Finding Neutral Ground on the Internet Rights Debate

It can be confusing when government bureaucrats and the media offer wildly different perspectives on the intent and ramifications of a new controversial policy. This was plainly evident in December regarding the issue of net neutrality.

According to the Federal Communications Commission (FCC), the new “Restoring Internet Freedom Order”1 is meant to:

Reverse the previous “heavy-handed utility-style regulation of broadband internet access service, which imposed substantial costs on the entire internet ecosystem” in order to “protect consumers at far less cost to investment than the prior rigid and wide-ranging utility rules”
Restore the “longstanding, bipartisan light-touch regulatory framework that has fostered rapid internet growth, openness and freedom for nearly 20 years”
Restore “a favorable climate for network investment,” which is the “key to closing the digital divide, spurring competition and innovation that benefits consumers”2
From this perspective, the legislation sounds like a positive. But the Internet Association, a trade association that represents leading global internet companies on matters of public policy, is more favorable of the previous net neutrality policy:

“Since its inception, the internet has been governed by principles of openness and non-discrimination. Net neutrality is the legal principle that underpins the free and open internet as we know it today. Simply put, it means that broadband gatekeepers — Verizon, Comcast, AT&T, and other internet service providers (ISPs) — should treat all internet traffic equally and not discriminate between different bits of data. That’s how the internet works today: users can go to any website and access any type of content, whenever they want.”3

Those who advocate “net neutrality” want everyone to have free and equal access to content on the internet, while the FCC believes the internet is a free market and providers can sell it however they want. Thus, the new rule opens the door to competitive pricing structures, whereas customers may have to pay more to receive higher internet speed or access certain websites. Unfortunately, this means people with lesser means — such as small businesses and students — may be considerably disadvantaged.4

Even if you don’t think you have an opinion about net neutrality, FCC records may show otherwise. One of the biggest controversies surrounding the new policy is that the FCC implemented it based on public feedback to its website. However, it has since been determined that of the 21.7 million comments received in 2017, only 6 percent were unique — the other 94 percent were submitted multiple times — in some cases, hundreds of thousands of times.5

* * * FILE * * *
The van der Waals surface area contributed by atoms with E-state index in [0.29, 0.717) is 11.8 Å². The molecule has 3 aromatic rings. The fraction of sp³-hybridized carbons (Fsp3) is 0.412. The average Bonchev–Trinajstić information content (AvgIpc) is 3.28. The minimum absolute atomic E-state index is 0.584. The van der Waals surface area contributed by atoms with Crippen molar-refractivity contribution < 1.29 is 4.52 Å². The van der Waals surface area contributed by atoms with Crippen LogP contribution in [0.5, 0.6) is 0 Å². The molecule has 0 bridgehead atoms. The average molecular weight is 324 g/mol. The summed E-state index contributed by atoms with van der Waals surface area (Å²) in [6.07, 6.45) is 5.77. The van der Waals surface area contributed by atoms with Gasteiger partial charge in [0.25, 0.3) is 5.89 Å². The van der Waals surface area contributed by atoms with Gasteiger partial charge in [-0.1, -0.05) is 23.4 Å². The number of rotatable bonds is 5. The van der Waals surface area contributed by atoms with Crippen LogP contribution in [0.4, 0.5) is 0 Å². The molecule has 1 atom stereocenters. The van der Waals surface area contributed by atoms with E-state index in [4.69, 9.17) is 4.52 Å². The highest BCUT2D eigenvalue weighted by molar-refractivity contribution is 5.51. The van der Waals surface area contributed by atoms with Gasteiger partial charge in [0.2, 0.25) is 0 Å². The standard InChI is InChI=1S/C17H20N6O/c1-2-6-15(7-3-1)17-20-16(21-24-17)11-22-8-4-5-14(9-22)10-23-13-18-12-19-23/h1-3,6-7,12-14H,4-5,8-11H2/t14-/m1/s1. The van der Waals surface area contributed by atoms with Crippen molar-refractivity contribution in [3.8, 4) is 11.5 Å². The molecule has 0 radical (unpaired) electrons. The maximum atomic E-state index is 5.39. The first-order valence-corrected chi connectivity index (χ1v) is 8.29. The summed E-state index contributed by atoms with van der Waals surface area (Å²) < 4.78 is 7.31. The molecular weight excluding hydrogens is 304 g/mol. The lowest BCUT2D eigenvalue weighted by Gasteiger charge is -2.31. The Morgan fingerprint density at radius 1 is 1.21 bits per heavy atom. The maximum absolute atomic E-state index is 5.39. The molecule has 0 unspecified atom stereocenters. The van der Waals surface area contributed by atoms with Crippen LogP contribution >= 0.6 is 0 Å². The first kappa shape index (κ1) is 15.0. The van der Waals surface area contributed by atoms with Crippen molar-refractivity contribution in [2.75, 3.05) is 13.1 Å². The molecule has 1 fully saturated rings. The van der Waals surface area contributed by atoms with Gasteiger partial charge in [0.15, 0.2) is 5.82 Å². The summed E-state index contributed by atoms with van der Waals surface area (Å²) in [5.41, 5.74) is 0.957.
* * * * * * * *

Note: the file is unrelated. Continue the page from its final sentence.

Commenters may have stolen the identities of real people in order to submit a mass wave of similar opinions. You can plug your name into this tool (set up by the New York State Attorney General’s Office) to find out if an opinion was submitted under your name and address without your knowledge.

Regulation is a complex subject, with consequences on both sides of the issue. However, there are a couple of lessons that can be taken from current debates, like the one on net neutrality. First, much of what we read has some type of biased “spin” — and this can apply to financial topics as well. Second, although it’s always a good idea to read as much as we can, it’s also important to run our thoughts and opinions by someone who is knowledgeable on the topic at hand. When it comes to insurance, that’s us. Please keep us in mind as you consider your insurance needs now and in the future.

Content prepared by Kara Stefan Communications.

1 FCC. Dec. 14, 2017. “Declaratory Ruling, Report and Order, and Order.” Accessed Jan. 5, 2018.

2 FCC. Dec. 14, 2017. “FCC Acts to Restore Internet Freedom.” Accessed Jan. 5, 2018.

3 Internet Association. “Net Neutrality.” Accessed Jan. 5, 2018.

4 Amy McGinn. Baltimore Sun. Dec. 27, 2017. “Net neutrality repeal widens opportunity gap for students.” Accessed Jan. 5, 2018.

5 Pew Research Center. Nov. 29, 2017. “Public Comments to the Federal Communications Commission About Net Neutrality Contain Many Inaccuracies and Duplicates.” Accessed Jan. 5, 2018.

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